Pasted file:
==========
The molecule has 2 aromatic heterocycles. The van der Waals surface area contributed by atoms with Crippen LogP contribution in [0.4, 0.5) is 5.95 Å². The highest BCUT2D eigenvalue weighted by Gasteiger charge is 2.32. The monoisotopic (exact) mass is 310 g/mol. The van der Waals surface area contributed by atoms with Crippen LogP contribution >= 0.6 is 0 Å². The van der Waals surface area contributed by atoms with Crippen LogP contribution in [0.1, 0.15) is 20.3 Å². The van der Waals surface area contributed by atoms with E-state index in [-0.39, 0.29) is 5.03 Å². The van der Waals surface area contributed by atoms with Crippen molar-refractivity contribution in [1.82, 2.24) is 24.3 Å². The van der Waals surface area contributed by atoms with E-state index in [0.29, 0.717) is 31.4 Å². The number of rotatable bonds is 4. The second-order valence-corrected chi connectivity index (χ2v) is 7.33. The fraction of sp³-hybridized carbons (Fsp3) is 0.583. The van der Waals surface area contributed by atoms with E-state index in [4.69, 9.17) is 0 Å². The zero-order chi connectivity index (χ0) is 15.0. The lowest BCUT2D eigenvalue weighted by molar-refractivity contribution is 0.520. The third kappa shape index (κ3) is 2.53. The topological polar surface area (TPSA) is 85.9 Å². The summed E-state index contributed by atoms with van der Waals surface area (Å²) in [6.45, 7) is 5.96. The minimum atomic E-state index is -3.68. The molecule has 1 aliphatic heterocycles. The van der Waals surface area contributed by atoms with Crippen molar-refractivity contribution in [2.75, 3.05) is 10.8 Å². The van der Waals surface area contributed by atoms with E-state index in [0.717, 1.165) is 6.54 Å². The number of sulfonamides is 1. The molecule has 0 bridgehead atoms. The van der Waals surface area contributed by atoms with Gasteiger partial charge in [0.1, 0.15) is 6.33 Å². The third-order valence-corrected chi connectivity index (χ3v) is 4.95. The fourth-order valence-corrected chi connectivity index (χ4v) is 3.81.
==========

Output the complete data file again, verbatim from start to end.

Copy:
The molecule has 2 aromatic heterocycles. The van der Waals surface area contributed by atoms with Crippen LogP contribution in [0.4, 0.5) is 5.95 Å². The highest BCUT2D eigenvalue weighted by Gasteiger charge is 2.32. The monoisotopic (exact) mass is 310 g/mol. The van der Waals surface area contributed by atoms with Crippen LogP contribution >= 0.6 is 0 Å². The van der Waals surface area contributed by atoms with Crippen LogP contribution in [0.1, 0.15) is 20.3 Å². The van der Waals surface area contributed by atoms with E-state index in [-0.39, 0.29) is 5.03 Å². The van der Waals surface area contributed by atoms with Crippen molar-refractivity contribution in [1.82, 2.24) is 24.3 Å². The van der Waals surface area contributed by atoms with E-state index in [0.29, 0.717) is 31.4 Å². The number of rotatable bonds is 4. The second-order valence-corrected chi connectivity index (χ2v) is 7.33. The fraction of sp³-hybridized carbons (Fsp3) is 0.583. The van der Waals surface area contributed by atoms with E-state index in [4.69, 9.17) is 0 Å². The zero-order chi connectivity index (χ0) is 15.0. The lowest BCUT2D eigenvalue weighted by molar-refractivity contribution is 0.520. The third kappa shape index (κ3) is 2.53. The topological polar surface area (TPSA) is 85.9 Å². The summed E-state index contributed by atoms with van der Waals surface area (Å²) in [6.45, 7) is 5.96. The minimum atomic E-state index is -3.68. The molecule has 1 aliphatic heterocycles. The van der Waals surface area contributed by atoms with Crippen molar-refractivity contribution in [2.75, 3.05) is 10.8 Å². The van der Waals surface area contributed by atoms with E-state index in [0.717, 1.165) is 6.54 Å². The number of sulfonamides is 1. The molecule has 0 bridgehead atoms. The van der Waals surface area contributed by atoms with Gasteiger partial charge in [0.1, 0.15) is 6.33 Å². The third-order valence-corrected chi connectivity index (χ3v) is 4.95. The fourth-order valence-corrected chi connectivity index (χ4v) is 3.81.